Saad is one of a pair of large Saudi family conglomerates that have run into trouble in the past three months. The other, Ahmad Hamad Al Gosaibi and Brothers, has also announced a sweeping debt restructuring, and owes billions of dollars to international and regional banks. The problems at Saad began late in May, when it was revealed that authorities in Saudi Arabia had frozen accounts owned by Mr al Sanea. Last month, the company announced a restructuring of its debts and sold off part of a stake in the British home builder Berkeley to raise cash.
Later that month, the UAE Central Bank instructed local banks to cease lending to Saad, as details about banks' exposures to the company began to emerge. Since then, banks have said they are looking more carefully at the practice of "name lending", or lending based on long-standing relationships with large companies in the region. They have also been stowing away cash at a brisk rate to prepare for defaults on loans. According to figures released by the Central Bank this week, provisioning - or the practice of setting aside money that would have been booked as profits to account for an expected increase in loan defaults - rose by 11 per cent from May to June.
Analysts have suggested this sharp rise may reflect banks' preparations for defaults by Saad and Al Gosaibi. "The broader question on name lending remains whether the banks conducted sufficient due diligence when making these loans or financing these debts," said Raj Madha, an analyst at EFG-Hermes in Dubai. "The mix of economic and sometimes political power that some large family-owned groups hold, as well as the lack of transparency across the GCC, combined with the very large dislocations in the financial system globally, are bound to raise questions. We believe the banks have improved risk control over the past few years, but we will have to wait and see the extent to which this is true."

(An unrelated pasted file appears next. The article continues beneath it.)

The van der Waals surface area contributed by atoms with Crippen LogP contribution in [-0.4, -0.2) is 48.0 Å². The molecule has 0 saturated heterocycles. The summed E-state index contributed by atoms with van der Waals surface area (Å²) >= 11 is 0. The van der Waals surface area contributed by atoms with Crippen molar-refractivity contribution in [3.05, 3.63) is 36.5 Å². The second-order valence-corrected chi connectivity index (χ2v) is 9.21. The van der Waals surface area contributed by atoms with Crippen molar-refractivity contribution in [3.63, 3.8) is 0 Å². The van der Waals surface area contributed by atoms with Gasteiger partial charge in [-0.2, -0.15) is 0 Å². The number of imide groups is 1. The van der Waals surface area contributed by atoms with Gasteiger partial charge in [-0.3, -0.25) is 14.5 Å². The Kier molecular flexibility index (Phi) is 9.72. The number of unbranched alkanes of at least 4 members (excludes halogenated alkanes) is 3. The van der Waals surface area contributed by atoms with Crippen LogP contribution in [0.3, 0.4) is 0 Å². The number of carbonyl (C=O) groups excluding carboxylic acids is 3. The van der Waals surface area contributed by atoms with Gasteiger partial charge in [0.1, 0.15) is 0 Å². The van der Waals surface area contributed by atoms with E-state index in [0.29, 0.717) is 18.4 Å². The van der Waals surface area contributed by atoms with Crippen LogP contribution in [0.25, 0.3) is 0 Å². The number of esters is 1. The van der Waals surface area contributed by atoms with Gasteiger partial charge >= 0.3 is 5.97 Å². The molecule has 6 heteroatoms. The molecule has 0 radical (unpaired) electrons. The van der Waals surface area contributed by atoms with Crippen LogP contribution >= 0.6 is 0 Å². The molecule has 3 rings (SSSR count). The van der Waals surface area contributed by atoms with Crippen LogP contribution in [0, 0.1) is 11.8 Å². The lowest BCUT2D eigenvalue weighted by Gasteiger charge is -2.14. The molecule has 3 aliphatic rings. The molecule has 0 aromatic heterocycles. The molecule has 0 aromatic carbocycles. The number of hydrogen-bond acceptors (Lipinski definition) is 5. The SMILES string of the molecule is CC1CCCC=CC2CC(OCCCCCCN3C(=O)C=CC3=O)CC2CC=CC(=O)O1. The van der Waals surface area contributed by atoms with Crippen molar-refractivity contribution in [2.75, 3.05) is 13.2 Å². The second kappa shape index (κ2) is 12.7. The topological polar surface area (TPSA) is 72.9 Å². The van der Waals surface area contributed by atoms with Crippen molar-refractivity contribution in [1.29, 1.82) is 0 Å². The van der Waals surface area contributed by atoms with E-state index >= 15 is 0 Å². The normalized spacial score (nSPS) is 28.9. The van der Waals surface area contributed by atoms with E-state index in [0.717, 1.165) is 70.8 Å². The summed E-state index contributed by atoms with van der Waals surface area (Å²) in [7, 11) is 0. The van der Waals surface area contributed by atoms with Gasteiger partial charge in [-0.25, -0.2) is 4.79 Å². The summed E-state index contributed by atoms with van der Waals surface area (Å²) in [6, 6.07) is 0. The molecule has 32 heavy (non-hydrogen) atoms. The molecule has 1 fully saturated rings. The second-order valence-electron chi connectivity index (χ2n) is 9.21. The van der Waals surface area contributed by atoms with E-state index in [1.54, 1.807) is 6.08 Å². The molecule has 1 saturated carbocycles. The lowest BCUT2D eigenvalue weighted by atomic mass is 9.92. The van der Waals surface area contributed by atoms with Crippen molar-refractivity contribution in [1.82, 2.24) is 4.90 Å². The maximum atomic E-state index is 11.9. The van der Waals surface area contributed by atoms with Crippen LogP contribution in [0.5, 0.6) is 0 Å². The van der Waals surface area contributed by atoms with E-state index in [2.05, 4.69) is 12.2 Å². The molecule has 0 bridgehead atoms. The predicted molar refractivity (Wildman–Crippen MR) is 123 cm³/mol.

The trouble at the two groups has also led to an explosion of commercial tensions, of which the dispute between SinoGulf and Makhazen is only one small example. Just last week, Al Gosaibi said in a complaint filed in New York, in connection with a case brought by Mashreqbank, that it had been defrauded to the tune of $10bn by Mr al Sanea. Observers and investors are now waiting intently for clarity on Saad and Al Gosaibi's debts as the firms continue to reorganise and negotiate with creditors. Some provisioning connected to Saad and Al Gosaibi is likely at the UAE's banks in the second quarter, Mr Thursfield said.
Yesterday, the Abu Dhabi-based First Gulf Bank said it had taken Dh260m in additional provisions in the second quarter, partly to cover its exposures to Saad and Al Gosaibi. However, the ultimate shape of the firms' exposures may only become clear when central banks release figures and when banks' financial results begin to reflect their responses to both syndicated loans and the still elusive bilateral exposures.
The governor of the Central Bank Governor, Sultan al Suwaidi, recently said there would be "total disclosure" of exposures at the country's banks. Getting that clarity may take some time, though. Ali Khan, a director at Arqaam Capital in Dubai, said: "I think the consensus remains that provisioning and non-performing loans will peak in the fourth quarter of this year and the first quarter of next year, and that encompasses what happens with Al Gosaibi and Saad."